|Publication number||US5991664 A|
|Application number||US 09/012,908|
|Publication date||Nov 23, 1999|
|Filing date||Jan 23, 1998|
|Priority date||Mar 9, 1997|
|Publication number||012908, 09012908, US 5991664 A, US 5991664A, US-A-5991664, US5991664 A, US5991664A|
|Original Assignee||Cochlear Limited|
|Export Citation||BiBTeX, EndNote, RefMan|
|Patent Citations (7), Non-Patent Citations (2), Referenced by (145), Classifications (9), Legal Events (4)|
|External Links: USPTO, USPTO Assignment, Espacenet|
1. Field of the Invention
The present invention relates to the construction and location of inductive links for implanted electrical devices, particularly but not exclusively cochlear prostheses.
2. Description of the Prior Art
A transdermal inductive link is commonly used to communicate power and data to implanted devices such as multi-channel cochlear implants. An internal coil is implanted with the device, and an external coil is positioned adjacent to it externally. In cochlear prostheses, it is common to locate the inductive components on the side of the head adjacent the mastoid bone, above and behind the pinna or outer ear. Other positions on the body have also been used, for locating transdermal links for instance on the chest. The inductive coils used are circular or open loops, and typically have a diameter of several centimeters. The external coil is connected to the speech processor via a cable.
In U.S. Pat. No. 4,932,405 there is described a cochlear implant system in which power is transmitted from an external processor and transmitter to an implanted receiver/stimulator by means of an inductive coil inserted into the ear canal. However, the disclosed system requires that data communication between the external and internal devices be carried out by means of a separate, preferably infra-red, communication channel which makes the transcutaneous crossing at a point some distance from the coil. Furthermore the inductive coil used for receiving the transmitted energy is to be implanted around the auditory duct which is a far from straightforward procedure.
In a paper, "Energizing Implantable Transmitters by means of Coupled Inductance Coils", Kadefors et al, p177-183 177, Vol BME-16, No 3, (July 1969) of IEEE Transactions on Bio-Medical Engineering, the authors discuss the use of ferrite cores to increase the efficiency of inductive transfer to implanted devices however the paper is concerned with only the transmission of power to an implanted circuit not with the more complex problem of supplying both power and data.
In recent years, there has been a trend to miniaturise the speech processor to the extent that it can be mounted behind the pinna. This miniaturisation has however not extended to the coil, which is still separate from the speech processor, connected to it by a cable, and usually mounted some distance above and behind the pinna.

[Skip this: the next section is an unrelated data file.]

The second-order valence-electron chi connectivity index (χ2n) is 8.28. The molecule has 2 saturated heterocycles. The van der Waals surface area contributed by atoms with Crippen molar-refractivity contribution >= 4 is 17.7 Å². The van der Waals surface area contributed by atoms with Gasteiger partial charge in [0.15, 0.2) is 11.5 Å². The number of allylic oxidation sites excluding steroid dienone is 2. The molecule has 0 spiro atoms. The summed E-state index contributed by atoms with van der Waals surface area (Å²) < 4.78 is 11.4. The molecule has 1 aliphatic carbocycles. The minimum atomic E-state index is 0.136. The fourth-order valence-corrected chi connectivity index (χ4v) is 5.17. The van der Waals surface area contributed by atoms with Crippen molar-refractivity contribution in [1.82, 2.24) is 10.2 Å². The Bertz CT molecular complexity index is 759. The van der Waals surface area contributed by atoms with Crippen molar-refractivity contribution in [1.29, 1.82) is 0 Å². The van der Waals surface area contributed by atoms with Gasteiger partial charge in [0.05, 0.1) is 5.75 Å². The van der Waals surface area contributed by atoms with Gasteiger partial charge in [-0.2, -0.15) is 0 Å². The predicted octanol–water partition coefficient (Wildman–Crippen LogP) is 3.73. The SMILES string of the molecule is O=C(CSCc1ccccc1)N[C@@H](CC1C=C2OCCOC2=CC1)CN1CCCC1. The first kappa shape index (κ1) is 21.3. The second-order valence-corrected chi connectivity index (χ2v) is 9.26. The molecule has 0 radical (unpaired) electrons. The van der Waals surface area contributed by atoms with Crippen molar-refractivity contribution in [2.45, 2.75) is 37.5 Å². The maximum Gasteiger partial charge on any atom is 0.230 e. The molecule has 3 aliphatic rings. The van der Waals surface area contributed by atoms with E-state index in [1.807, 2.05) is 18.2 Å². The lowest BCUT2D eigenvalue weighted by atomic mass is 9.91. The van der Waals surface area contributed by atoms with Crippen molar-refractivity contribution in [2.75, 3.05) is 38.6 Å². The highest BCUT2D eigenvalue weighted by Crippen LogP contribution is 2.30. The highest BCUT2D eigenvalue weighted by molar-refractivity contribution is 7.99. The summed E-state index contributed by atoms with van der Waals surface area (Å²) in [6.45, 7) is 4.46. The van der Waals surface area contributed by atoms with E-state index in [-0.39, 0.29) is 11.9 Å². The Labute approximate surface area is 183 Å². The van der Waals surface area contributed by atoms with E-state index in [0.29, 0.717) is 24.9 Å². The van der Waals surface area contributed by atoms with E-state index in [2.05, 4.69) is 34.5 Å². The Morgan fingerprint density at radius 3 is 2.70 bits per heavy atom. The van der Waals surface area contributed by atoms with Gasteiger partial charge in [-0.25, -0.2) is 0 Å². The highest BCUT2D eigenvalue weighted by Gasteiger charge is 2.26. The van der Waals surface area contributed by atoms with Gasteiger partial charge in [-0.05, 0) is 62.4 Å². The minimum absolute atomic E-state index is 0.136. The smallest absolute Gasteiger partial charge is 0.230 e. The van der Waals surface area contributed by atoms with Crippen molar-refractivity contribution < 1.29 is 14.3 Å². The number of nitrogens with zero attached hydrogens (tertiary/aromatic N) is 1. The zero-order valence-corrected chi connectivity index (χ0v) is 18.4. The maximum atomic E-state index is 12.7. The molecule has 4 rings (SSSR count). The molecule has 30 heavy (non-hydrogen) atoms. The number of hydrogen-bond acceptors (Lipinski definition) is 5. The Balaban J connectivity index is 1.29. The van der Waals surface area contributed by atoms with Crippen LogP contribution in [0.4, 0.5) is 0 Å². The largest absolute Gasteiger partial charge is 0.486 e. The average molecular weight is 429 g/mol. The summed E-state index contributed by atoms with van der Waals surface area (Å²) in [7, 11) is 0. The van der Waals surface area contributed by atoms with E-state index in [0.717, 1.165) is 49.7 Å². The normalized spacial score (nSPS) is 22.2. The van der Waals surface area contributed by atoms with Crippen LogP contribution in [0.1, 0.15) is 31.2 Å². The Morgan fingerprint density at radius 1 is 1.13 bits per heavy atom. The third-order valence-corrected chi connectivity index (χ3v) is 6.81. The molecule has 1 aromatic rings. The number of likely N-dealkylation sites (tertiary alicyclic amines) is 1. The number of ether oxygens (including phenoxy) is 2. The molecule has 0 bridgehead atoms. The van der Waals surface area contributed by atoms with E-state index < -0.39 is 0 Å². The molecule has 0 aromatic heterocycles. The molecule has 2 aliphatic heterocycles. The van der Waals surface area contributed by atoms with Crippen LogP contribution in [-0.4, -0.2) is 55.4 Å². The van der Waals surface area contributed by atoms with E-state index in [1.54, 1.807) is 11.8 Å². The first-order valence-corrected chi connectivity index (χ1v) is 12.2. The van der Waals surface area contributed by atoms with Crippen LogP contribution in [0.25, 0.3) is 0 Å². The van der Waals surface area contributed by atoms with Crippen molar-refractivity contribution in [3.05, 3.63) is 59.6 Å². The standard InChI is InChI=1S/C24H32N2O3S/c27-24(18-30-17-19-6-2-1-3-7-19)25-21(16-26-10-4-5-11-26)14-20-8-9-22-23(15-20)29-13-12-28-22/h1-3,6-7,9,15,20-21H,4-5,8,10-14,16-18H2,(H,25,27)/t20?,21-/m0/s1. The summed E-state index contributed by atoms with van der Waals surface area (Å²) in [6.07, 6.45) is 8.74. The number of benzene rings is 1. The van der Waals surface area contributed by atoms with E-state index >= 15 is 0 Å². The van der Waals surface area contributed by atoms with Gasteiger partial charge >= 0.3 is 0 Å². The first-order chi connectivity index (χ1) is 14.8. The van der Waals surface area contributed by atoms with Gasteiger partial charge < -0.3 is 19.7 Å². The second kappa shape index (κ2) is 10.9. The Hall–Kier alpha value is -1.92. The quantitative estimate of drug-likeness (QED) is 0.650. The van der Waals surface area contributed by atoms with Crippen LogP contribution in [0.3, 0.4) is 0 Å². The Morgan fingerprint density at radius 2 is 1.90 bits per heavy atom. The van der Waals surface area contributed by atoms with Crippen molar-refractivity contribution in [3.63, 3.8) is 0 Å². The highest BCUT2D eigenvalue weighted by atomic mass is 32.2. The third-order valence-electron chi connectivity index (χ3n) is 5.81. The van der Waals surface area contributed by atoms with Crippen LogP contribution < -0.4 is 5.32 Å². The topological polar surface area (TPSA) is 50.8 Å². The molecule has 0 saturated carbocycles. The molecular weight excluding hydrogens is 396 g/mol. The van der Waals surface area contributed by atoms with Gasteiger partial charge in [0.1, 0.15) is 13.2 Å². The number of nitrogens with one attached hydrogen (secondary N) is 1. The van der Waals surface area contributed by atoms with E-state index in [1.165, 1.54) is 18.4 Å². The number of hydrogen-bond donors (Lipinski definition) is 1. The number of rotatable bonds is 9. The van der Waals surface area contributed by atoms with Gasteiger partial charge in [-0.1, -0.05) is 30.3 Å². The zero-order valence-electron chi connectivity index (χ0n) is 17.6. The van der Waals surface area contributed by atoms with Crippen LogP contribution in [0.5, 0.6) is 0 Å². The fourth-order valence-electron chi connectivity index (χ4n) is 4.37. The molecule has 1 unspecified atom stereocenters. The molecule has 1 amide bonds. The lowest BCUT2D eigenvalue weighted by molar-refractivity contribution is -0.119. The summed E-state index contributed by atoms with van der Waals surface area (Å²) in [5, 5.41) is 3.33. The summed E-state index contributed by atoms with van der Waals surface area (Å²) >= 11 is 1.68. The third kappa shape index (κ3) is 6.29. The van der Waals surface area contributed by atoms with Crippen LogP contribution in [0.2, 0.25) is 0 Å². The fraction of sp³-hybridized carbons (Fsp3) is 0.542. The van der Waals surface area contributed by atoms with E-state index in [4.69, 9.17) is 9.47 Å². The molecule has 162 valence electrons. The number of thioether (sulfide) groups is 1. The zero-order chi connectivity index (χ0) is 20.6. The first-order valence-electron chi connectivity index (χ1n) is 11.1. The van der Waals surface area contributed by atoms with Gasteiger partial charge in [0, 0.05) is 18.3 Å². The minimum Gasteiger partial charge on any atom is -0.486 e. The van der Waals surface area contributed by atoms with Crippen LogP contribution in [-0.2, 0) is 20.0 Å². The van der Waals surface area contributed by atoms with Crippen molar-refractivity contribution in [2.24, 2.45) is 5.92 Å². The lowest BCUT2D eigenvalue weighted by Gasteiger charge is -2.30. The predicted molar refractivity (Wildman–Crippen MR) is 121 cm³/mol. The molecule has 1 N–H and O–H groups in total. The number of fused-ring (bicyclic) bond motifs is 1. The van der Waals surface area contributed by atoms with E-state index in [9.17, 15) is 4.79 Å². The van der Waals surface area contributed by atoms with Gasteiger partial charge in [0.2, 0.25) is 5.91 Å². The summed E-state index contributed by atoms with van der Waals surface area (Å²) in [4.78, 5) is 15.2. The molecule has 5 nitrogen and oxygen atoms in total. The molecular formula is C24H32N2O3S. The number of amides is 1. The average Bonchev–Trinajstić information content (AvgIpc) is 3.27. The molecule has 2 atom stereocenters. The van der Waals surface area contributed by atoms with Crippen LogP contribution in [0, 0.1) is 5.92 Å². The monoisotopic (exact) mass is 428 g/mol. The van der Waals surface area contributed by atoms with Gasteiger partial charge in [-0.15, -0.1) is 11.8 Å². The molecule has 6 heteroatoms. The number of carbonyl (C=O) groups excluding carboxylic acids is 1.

The separate connection of the speech processor to the coil by a cable gives rise to a number of practical difficulties. It is not aesthetically pleasing, and the resulting effect on their appearance is of considerable concern to patients. A further difficulty is that the connecting cable is prone to breakage, and is accordingly a source of unreliability within the system.
An object of this invention is to provide an inductive arrangement of reduced size, so as to enable the elimination of the separate coil and processor arrangement and the cable that connects them.
A further object of the invention is to provide an inductive arrangement of reduced size which can facilitate transmission of both power and data.
According to one aspect the present invention provides an arrangement for transdermal inductive linking, comprising a first external inductor and a second implanted inductor, characterised in that each said inductor includes a ferromagnetic core, a first coil adapted for inductive transmission/reception at a first frequency, and a second coil adapted for inductive transmission/reception at a second frequency.
Preferably, the first and second coils are wound so as to be substantially orthogonal.
This arrangement enables a much more compact inductive system, and allows for a reduction in size of the internal and external inductive components.
According to another aspect, the present invention relates to an improved cochlear stimulation system, of the type comprising an implanted device, an external processing unit, a first external inductor and a second implanted inductor, characterised in that each said inductor includes a ferromagnetic core, a first coil adapted for inductive transmission/reception at a first frequency, and a second coil adapted for inductive transmission/reception at a second frequency.
Preferably, the inductor associated with the receiver stimulator unit is substantially integral with the receiver stimulator unit.
Preferably, the integral receiver stimulator unit and external inductive coil is adapted to be placed behind the pinna.